Here is a post I wrote on November 21 but never published. Each day I mean to do a post, but it's just too hard. I want to recount the whole experience. I want to tell of my trials and tribulations with FEMA. I want people to know. All I do is think about the storm. And all we seem to do is tell people what we've been through in the past three months. All we do is live it every day. But writing about it is a different thing. So here goes.
it's been three weeks since the hurricane. bryan is trying to sleep; derrick and pamela are taking a well-deserved break from the two of us. internet has been off, then on, then off, now back on again. phone service has been spotty.
today was the day we finished clearing our stuff out of the apartment. the landlord had been telling us that he wanted to start the renovation a.s.a.p. getting the cleanup done was nothing we could rush. we worked 25 days straight, adding various logistical tasks and wading through bureaucratic nonsense. the first few days, piles of friends of ours and our hosts showed up to fill contractor bags full of wet, drywall-covered personal possessions, discard ruined furniture, mop muddy floors, sift through mud for treasures, wash things off, and do loads and loads of laundry. they were kind and showed moral support. some were close friends, many of them I had never met before. friends of d's drove down from boston and helped us out, then went to other areas of the city to to see how else they could help. friends of mine, after helping us, volunteered through red hook initiative, a community organization that normally serves teens from the Red Hook Houses. RHI became an early triage center, accepting donations and volunteers so that the neighborhood could be served hot meals, given water and flashlights, be seen by a doctor and have any kind of question answered. as the number of people both needing and offering help increased, recovery centers spread throughout the neighborhood. carolina of portside new york turned 351 van brunt (our former store) into an information and meeting center. the sidewalk in front of the restaurant fort defiance was where volunteers came to get their assignments. visitation and good shepherd churches gave out packaged food, cleaning supplies and clothing.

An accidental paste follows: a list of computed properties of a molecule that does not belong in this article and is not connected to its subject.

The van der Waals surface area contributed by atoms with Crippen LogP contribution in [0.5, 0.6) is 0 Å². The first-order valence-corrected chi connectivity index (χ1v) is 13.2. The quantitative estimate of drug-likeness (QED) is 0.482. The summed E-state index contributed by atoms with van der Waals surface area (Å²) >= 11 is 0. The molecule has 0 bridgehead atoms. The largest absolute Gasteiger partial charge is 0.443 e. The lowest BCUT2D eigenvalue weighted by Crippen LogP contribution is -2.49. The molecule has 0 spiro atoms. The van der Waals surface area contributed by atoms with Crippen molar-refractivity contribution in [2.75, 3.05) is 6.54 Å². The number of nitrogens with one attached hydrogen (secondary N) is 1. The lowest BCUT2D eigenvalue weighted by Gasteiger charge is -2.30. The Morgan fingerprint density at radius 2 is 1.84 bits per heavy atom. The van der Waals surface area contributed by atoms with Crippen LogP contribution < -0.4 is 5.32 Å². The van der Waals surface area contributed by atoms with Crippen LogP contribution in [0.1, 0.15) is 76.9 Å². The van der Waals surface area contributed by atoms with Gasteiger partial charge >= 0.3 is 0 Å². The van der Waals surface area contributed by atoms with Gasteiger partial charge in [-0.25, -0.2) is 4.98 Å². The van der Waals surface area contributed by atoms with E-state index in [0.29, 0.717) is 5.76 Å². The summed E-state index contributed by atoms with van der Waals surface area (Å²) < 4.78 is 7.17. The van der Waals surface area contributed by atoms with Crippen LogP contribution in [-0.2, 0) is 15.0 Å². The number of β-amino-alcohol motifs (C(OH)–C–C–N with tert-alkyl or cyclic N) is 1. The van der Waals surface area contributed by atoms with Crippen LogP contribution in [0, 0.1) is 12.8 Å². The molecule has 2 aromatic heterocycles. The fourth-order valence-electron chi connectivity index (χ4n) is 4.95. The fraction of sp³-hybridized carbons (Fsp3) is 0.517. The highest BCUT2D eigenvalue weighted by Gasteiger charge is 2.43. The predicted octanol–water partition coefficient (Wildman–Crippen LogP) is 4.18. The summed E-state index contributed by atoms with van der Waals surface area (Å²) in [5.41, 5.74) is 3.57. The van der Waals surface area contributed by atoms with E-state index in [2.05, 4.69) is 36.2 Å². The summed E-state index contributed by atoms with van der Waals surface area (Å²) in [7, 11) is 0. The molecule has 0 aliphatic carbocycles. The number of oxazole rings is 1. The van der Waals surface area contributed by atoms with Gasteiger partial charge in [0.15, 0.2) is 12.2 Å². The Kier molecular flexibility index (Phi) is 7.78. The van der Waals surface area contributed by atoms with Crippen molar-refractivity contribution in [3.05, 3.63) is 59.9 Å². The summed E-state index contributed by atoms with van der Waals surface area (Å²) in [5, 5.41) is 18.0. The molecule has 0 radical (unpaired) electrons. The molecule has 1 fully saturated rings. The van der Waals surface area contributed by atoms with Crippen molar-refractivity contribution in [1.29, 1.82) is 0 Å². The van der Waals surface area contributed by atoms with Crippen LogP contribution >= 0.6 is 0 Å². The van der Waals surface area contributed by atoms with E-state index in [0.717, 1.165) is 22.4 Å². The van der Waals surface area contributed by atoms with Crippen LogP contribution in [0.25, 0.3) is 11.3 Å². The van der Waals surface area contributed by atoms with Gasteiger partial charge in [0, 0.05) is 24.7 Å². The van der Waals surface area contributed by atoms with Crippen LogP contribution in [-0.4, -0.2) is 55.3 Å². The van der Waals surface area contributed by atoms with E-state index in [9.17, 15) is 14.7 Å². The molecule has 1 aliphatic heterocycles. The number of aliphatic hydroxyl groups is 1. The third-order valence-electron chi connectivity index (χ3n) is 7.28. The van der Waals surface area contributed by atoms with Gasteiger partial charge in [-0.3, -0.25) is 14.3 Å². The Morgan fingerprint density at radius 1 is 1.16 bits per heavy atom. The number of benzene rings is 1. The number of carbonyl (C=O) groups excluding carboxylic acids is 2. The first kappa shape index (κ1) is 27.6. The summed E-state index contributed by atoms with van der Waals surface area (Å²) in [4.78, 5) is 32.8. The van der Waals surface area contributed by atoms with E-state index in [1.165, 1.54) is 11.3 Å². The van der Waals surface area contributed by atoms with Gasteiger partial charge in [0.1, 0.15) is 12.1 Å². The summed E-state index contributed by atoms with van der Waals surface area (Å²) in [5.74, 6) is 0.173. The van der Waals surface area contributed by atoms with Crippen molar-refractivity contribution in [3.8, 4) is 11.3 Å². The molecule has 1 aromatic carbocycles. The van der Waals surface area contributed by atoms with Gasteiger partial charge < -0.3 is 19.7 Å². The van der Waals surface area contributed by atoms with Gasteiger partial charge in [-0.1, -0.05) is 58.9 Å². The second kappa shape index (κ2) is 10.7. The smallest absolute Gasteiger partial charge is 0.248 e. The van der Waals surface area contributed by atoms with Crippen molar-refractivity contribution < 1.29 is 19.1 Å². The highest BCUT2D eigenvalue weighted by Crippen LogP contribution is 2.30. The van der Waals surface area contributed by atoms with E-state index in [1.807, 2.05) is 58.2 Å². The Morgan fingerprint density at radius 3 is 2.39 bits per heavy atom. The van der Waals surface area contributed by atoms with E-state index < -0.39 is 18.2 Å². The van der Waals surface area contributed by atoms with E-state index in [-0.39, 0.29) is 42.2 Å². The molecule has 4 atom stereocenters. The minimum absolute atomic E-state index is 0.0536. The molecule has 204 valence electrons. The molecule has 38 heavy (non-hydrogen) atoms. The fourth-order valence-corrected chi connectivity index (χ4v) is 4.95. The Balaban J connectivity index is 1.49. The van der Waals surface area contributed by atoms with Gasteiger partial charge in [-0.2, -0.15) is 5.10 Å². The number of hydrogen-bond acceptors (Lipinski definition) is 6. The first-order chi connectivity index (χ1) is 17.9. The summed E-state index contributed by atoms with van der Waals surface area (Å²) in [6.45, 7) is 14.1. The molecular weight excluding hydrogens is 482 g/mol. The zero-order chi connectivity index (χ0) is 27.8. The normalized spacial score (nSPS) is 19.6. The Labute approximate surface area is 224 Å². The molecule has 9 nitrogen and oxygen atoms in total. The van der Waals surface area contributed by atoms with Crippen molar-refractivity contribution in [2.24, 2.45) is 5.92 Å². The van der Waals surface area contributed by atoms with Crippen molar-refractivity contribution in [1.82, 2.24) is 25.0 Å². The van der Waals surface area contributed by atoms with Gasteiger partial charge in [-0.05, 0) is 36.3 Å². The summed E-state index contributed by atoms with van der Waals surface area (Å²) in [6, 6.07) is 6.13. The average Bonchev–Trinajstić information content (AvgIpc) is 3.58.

on october 29 I packed my pink book bag thinking we'd be staying at d&p's two nights at the most. I brought a couple of changes of underwear and socks, something to sleep in, a toothbrush, my laptop, my two cameras and my passport. I remembered the battery charger for my pocket camera, but left my phone charger at home. b gave me a wind-up flashlight. I wore pink jeans, a lightweight sweatshirt, a cardigan, rain jacket and converse. I carried my rain boots with me.
at 1:00 a.m., after the worst of the storm had passed, bryan, derrick and I took a walk to the apartment to see how the place had fared. I took my book bag with me, hoping to sleep at home that night. a block from our place we faced a downed willow tree, crushing the chain link fence beneath it and spilling out halfway across van brunt street. I got a sinking feeling when we passed the cafe home/made's side yard, where all of the furniture and items that had been stowed there were tossed about like they were nothing. we approached the house where we had been renting the bottom floor, then stopped and stared. the stairwell leading down into the apartment was filled to the sidewalk with water. seeing that one of the front windows was cracked, I knew that the apartment was filled with water as well. we looked at it for a moment and left.
we have been staying for three weeks at d&p's pad. their fourth-floor apartment is on one of red hook's few dry blocks. elevation increases as small as a few feet created dry spots in an otherwise flooded neighborhood. power was restored here within a few days, hot water came within a week, as well as heat. as I write this Con Ed has restored power to most of the neighborhood, requiring at first that electricians sign off on each building, then relaxing their rules. for weeks street and traffic lights were out. The Red Hook Houses had no power, heat or hot water. the 76th precinct patrolled and stationed itself at key points. they shone bright lights on high towers to prevent looting and muggings. the storm surge had blown our back door open, breaking the deadbolt off the door frame. our back yard became filled with the objects of our lives as they were pulled out of the wet wreckage. I was grateful to the 76th for keeping an eye on our things.
there is so much more to talk about but I will leave it here for now.